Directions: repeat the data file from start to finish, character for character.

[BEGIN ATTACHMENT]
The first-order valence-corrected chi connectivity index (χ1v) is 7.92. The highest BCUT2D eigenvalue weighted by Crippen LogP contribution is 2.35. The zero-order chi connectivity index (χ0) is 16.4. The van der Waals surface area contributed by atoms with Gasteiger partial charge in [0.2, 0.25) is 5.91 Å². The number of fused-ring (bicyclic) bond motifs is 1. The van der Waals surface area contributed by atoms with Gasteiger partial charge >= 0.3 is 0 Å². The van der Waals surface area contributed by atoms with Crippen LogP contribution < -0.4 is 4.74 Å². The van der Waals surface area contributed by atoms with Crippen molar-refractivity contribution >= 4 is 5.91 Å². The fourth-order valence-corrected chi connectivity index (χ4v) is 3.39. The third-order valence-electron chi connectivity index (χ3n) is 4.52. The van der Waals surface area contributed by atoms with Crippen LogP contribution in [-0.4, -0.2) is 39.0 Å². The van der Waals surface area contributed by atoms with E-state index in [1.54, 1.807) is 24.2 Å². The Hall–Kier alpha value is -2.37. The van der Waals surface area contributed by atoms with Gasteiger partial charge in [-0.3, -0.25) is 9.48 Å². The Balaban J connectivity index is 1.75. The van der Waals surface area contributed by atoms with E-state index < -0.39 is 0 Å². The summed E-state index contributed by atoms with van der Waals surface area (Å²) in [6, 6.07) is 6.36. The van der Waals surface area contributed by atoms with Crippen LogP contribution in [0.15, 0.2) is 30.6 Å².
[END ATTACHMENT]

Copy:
The first-order valence-corrected chi connectivity index (χ1v) is 7.92. The highest BCUT2D eigenvalue weighted by Crippen LogP contribution is 2.35. The zero-order chi connectivity index (χ0) is 16.4. The van der Waals surface area contributed by atoms with Gasteiger partial charge in [0.2, 0.25) is 5.91 Å². The number of fused-ring (bicyclic) bond motifs is 1. The van der Waals surface area contributed by atoms with Gasteiger partial charge >= 0.3 is 0 Å². The van der Waals surface area contributed by atoms with Crippen LogP contribution < -0.4 is 4.74 Å². The van der Waals surface area contributed by atoms with Crippen molar-refractivity contribution >= 4 is 5.91 Å². The fourth-order valence-corrected chi connectivity index (χ4v) is 3.39. The third-order valence-electron chi connectivity index (χ3n) is 4.52. The van der Waals surface area contributed by atoms with Crippen LogP contribution in [-0.4, -0.2) is 39.0 Å². The van der Waals surface area contributed by atoms with E-state index in [1.54, 1.807) is 24.2 Å². The Hall–Kier alpha value is -2.37. The van der Waals surface area contributed by atoms with Gasteiger partial charge in [-0.3, -0.25) is 9.48 Å². The Balaban J connectivity index is 1.75. The van der Waals surface area contributed by atoms with E-state index < -0.39 is 0 Å². The summed E-state index contributed by atoms with van der Waals surface area (Å²) in [6, 6.07) is 6.36. The van der Waals surface area contributed by atoms with Crippen LogP contribution in [0.15, 0.2) is 30.6 Å².